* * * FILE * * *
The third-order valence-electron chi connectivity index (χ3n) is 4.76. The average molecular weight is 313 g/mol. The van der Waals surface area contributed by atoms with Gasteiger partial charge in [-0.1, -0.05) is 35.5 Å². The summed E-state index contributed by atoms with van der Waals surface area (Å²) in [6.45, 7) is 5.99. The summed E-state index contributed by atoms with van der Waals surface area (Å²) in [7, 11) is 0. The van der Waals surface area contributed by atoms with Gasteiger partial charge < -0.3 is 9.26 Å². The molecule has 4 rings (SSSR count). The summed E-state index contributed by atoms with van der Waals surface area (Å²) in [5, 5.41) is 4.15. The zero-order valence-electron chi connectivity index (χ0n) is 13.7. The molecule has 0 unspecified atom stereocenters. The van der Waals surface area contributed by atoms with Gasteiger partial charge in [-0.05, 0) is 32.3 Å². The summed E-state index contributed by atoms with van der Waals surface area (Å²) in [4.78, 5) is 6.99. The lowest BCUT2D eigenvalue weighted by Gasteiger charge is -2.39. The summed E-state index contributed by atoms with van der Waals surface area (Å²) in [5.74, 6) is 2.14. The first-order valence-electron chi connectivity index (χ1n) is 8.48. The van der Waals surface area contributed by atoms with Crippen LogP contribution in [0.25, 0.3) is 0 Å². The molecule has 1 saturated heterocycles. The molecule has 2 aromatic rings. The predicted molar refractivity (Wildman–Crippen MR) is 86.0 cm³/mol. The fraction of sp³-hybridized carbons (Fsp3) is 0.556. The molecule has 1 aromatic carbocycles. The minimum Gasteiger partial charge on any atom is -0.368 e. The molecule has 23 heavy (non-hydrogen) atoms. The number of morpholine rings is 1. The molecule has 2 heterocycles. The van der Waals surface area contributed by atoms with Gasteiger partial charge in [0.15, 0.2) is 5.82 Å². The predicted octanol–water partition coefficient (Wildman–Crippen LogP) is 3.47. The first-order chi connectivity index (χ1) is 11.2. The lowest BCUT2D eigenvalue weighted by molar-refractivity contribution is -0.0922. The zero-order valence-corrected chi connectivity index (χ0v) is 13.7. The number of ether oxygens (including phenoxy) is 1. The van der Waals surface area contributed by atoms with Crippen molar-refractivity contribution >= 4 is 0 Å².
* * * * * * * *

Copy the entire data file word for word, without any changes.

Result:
The third-order valence-electron chi connectivity index (χ3n) is 4.76. The average molecular weight is 313 g/mol. The van der Waals surface area contributed by atoms with Gasteiger partial charge in [-0.1, -0.05) is 35.5 Å². The summed E-state index contributed by atoms with van der Waals surface area (Å²) in [6.45, 7) is 5.99. The summed E-state index contributed by atoms with van der Waals surface area (Å²) in [7, 11) is 0. The van der Waals surface area contributed by atoms with Gasteiger partial charge < -0.3 is 9.26 Å². The molecule has 4 rings (SSSR count). The summed E-state index contributed by atoms with van der Waals surface area (Å²) in [5, 5.41) is 4.15. The zero-order valence-electron chi connectivity index (χ0n) is 13.7. The molecule has 0 unspecified atom stereocenters. The van der Waals surface area contributed by atoms with Gasteiger partial charge in [-0.05, 0) is 32.3 Å². The summed E-state index contributed by atoms with van der Waals surface area (Å²) in [4.78, 5) is 6.99. The lowest BCUT2D eigenvalue weighted by Gasteiger charge is -2.39. The summed E-state index contributed by atoms with van der Waals surface area (Å²) in [5.74, 6) is 2.14. The first-order valence-electron chi connectivity index (χ1n) is 8.48. The van der Waals surface area contributed by atoms with Crippen LogP contribution in [0.25, 0.3) is 0 Å². The molecule has 1 saturated heterocycles. The molecule has 2 aromatic rings. The predicted molar refractivity (Wildman–Crippen MR) is 86.0 cm³/mol. The fraction of sp³-hybridized carbons (Fsp3) is 0.556. The molecule has 1 aromatic carbocycles. The minimum Gasteiger partial charge on any atom is -0.368 e. The molecule has 23 heavy (non-hydrogen) atoms. The number of morpholine rings is 1. The molecule has 2 heterocycles. The van der Waals surface area contributed by atoms with Gasteiger partial charge in [0.15, 0.2) is 5.82 Å². The predicted octanol–water partition coefficient (Wildman–Crippen LogP) is 3.47. The first-order chi connectivity index (χ1) is 11.2. The lowest BCUT2D eigenvalue weighted by molar-refractivity contribution is -0.0922. The zero-order valence-corrected chi connectivity index (χ0v) is 13.7. The number of ether oxygens (including phenoxy) is 1. The van der Waals surface area contributed by atoms with Crippen molar-refractivity contribution >= 4 is 0 Å².